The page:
What is a retainer?
Described simply, a retainer is an open-ended contract with a service provider. For this you pay an agreed fee and in return have access to their services when required. The main feature of a retainer is that the employer pays in advance for work that will be specified in the future.
How does a retainer work?
Retainers are most often found in the areas of law, accountancy and HR but might also involve the use of specialist consultants in fields such as IT, energy or engineering.
The scope and nature of this support is something to discuss right at the start of the retainer process. When looking for retainers online, check out the level of service you’ll be receiving. Make sure this is at senior-level, ensuring you get the best advice delivered with enough flexibility to suit the needs of your business.
Although the agreed period is normally a year it’s also possible to agree on monthly or weekly retainers. Whatever the length, however, the retainer you’re paying for should meet your needs and, to this end, most companies can create a bespoke package for your business.
At MoneyPenny, we offer advice on how to set up a retainer as well as providing personalised retainer proposal templates and simplifying the process of online retainer invoicing.
What is a retainer agreement?
A retainer agreement is a contract for services that are yet to be provided and usually falls somewhere between a one-off contract and full-time employment. In simple terms, it is when a client pays in advance either for a specified and time-bonded service or to retain the services of a professional consultant to use as and when necessary.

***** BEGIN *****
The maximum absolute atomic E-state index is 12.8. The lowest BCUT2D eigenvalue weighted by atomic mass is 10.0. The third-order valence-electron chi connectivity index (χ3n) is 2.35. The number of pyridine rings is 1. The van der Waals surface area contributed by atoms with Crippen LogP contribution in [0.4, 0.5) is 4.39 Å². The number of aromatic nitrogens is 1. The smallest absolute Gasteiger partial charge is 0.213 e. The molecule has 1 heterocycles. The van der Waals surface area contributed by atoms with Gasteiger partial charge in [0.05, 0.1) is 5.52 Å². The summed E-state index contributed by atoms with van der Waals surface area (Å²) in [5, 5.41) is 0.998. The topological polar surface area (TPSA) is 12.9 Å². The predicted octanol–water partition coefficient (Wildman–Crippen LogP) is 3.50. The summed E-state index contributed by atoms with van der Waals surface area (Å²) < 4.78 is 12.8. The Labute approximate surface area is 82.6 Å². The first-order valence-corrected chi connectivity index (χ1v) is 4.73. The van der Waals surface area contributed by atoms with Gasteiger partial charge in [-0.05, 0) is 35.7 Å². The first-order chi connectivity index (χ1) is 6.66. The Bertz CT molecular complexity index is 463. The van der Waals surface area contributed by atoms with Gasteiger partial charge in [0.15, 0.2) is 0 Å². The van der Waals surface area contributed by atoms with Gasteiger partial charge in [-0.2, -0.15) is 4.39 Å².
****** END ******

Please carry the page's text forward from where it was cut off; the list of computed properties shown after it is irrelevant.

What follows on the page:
A retainer agreement is often negotiated between professionals in the fields of law, accountancy and human resources or consulting experts in areas such as energy provision and technology. It may be for a variable hourly rate or defined by a fixed term such as a monthly retainer agreement. Solicitors and barristers often enter into a retainer agreement with their clients which continues until a case is concluded. If the work isn’t carried out or not all of the money deposited is used, the unused part of the retainer fee is refunded to the client.
The advantages of a retainer agreement
Having a retainer agreement with a service provider is good for your business as it means you have a dedicated professional available to you for the period of time you have agreed and paid for. It also works well for the service provider as it allows them to budget their time and money over a financial period, whether this is a month or a year.
With a retainer agreement, you know that payment is guaranteed and can thus dedicate time and attention to delivering a high-quality service.
At MoneyPenny we have retainer agreement templates and monthly retainer agreement samples designed to streamline your business and help keep your accounts in a straightforward and efficient manner.
What is a retainer fee?
The definition of a retainer fee is the upfront cost paid to retain the services of a professional consultant.